Carrion Review: Bloody Brilliant
There’s something childlike about Carrion. Not that the game is catered to children. On the contrary, I couldn’t place it further away from my three-year-old son. It’s instead based upon the idea of an amorphous creature who has escaped and is learning to adapt.
Starting from infancy, the horror platformer teaches you to live in brand new ways. It’s kind of beautiful, even amongst the gallons of blood that are spilled across the screen.
Carrion Review: Bloody Brilliant
Carrion is the latest indie title published by the notoriously self-aware Devolver Digital. It's developed by lovers of the horror genre, Phobia Game Studio. The premise is simple: You control of a blob-like creature that has escaped from a lab and is hellbent on causing as much chaos as it can. Imagine King Kong if directed by Quentin Tarantino, and you’re on the right path.
The game wastes no time covering the screen in gore as within mere seconds, you’ll be tasked with breaking free and using your deranged tentacles to devour everything in your path.
If there’s one way to describe Carrion, it’s "crunchy". As you escape the facility and make your way through the world, numerous obstacles will try to halt your progress. Vents will need to be smashed, wood charged through, and multiple soldiers (shivering in fear as they try to take you down) eviscerated.
You'll smash, punch, and chimp your way through Carrion, and every kill is accompanied with a very satisfying bite from the creature's mouth. It’s bizarre and utterly lovely.
Everything plays out like a David Cronenberg movie — dialed up to 11. There's enough grotesque body horror to give The Fly a run for its money.
The world of Carrion doesn't merely exist to soak your screen in buckets of blood — there’s a fair few Metroidvania influences involved as well. Puzzles are often one of the main roadblocks you’ll encounter, and they can range from sliding your tentacle through a tight gap to reach a lever or growing larger so you can smash through tougher obstacles altogether.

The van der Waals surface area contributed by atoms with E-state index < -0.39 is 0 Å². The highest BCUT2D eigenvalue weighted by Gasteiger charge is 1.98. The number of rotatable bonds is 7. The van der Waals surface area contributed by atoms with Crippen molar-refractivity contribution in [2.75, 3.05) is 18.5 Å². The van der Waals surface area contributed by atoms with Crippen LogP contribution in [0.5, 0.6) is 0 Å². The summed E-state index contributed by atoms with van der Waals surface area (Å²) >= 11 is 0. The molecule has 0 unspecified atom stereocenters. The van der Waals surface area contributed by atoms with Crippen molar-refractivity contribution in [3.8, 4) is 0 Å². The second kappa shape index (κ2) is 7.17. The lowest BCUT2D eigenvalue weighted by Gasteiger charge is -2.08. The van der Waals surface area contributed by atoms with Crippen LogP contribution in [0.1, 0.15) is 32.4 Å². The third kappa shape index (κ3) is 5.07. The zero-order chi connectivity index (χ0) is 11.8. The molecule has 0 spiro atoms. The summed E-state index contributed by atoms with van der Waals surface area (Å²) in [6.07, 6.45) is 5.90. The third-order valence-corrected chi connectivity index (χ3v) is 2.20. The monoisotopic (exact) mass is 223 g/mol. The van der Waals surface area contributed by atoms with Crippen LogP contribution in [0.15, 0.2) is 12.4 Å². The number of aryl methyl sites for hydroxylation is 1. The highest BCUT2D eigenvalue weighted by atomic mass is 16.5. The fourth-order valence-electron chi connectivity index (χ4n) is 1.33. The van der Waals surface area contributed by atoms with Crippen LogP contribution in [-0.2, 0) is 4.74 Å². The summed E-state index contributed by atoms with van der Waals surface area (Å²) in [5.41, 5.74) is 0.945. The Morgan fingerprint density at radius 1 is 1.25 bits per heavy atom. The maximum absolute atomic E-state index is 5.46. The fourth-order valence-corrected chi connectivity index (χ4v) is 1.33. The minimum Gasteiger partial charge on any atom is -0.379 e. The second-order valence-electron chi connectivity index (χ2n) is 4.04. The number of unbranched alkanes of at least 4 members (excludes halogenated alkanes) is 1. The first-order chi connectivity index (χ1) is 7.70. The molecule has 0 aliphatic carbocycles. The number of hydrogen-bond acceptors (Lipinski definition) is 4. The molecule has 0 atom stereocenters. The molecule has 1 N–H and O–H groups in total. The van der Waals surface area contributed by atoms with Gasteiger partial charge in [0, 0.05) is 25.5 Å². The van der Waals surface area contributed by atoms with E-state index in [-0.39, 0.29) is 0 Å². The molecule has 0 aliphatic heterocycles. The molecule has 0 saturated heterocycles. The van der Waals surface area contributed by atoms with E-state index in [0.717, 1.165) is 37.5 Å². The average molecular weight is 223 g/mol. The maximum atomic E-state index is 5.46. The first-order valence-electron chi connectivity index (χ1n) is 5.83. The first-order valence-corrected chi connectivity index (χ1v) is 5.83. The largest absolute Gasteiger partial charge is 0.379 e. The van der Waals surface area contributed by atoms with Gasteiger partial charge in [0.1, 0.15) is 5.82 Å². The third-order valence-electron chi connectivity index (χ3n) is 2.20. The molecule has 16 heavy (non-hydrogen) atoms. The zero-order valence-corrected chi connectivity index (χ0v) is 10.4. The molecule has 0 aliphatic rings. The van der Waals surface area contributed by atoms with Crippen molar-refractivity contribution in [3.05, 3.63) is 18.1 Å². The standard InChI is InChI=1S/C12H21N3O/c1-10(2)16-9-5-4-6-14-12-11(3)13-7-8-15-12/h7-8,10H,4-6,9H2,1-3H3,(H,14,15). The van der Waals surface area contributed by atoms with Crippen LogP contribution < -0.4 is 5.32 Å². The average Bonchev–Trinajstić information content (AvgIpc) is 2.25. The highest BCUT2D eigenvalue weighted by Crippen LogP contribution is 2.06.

Carrion doesn’t possess the same amount of depth as other Metroidvanias and doesn’t oversaturate the world with collectibles, but there's enough influence in its DNA to keep you going back to previous areas.
One of the main drawbacks of navigation, though, is the lack of a map. The lab's corridors and sub-areas merge together in one massive labyrinth that takes time to learn. A button press hints at nearby save points and can be upgraded to highlight other objects, however, the navigation can at times still be a burden.
To help this, you’ll be granted the ability to shift between two sizes using water, each of which determines the abilities at your disposal. The smaller version of your monster is more nimble and can easily shift through smaller spaces, while the larger creature can become a wrecking ball of destruction.
The shift in sizes can also help in combat encounters and combined with a taunt ability, you can utilize the map's crawl spaces to become a deadly assassin.
New abilities are dished out at a brisk space and finding secret areas can enhance your monster even further. Some abilities often work in surprising ways, though revealing any of the later game inclusions here would detract from the fun of discovering just how the creature works and evolves.
Carrion is punctuated by brief moments where you control a human character and learn the origins of the creature, delving into darker and darker territory. While these moments are often quite short, they provide tantalizing teases of story and are surprisingly engaging in a narrative sense.
Unfortunately, the same can’t be said from a gameplay standpoint.
Each section plays out like an adventure game, tasking you with finding items to proceed, but the controls are simply too slow sluggish. Playing as a human often feels like a sluggish affair and a sharp break on the fluid movements of the creature. For a game that prides itself on momentum, it’s a jarring switch that would have been better suited as a slate of cutscenes.
Carrion Review — The Bottom Line
- Beautifully grotesque in all the right ways
- Constant sense of progression through new abilities
- Wonderful feeling of fluidity and momentum with the creature
- Story is surprisingly engaging
- Navigation can kill the pacing with areas looking fairly familiar
- Human sections are a slog
While Carrion won't win any awards, it plays out much like a late Friday night feature, full of gruesome horror and satisfying effects. More importantly, it doesn't outstay its welcome.
Becoming an overwhelming force of destruction never ceases to be fun and the constant evolution of the creature provides players an increasing amount of tools to play with. Playing Carrion can often feel parental, as if you're nurturing a child through the early years of their life — except this child is a deadly, wanton killing machine.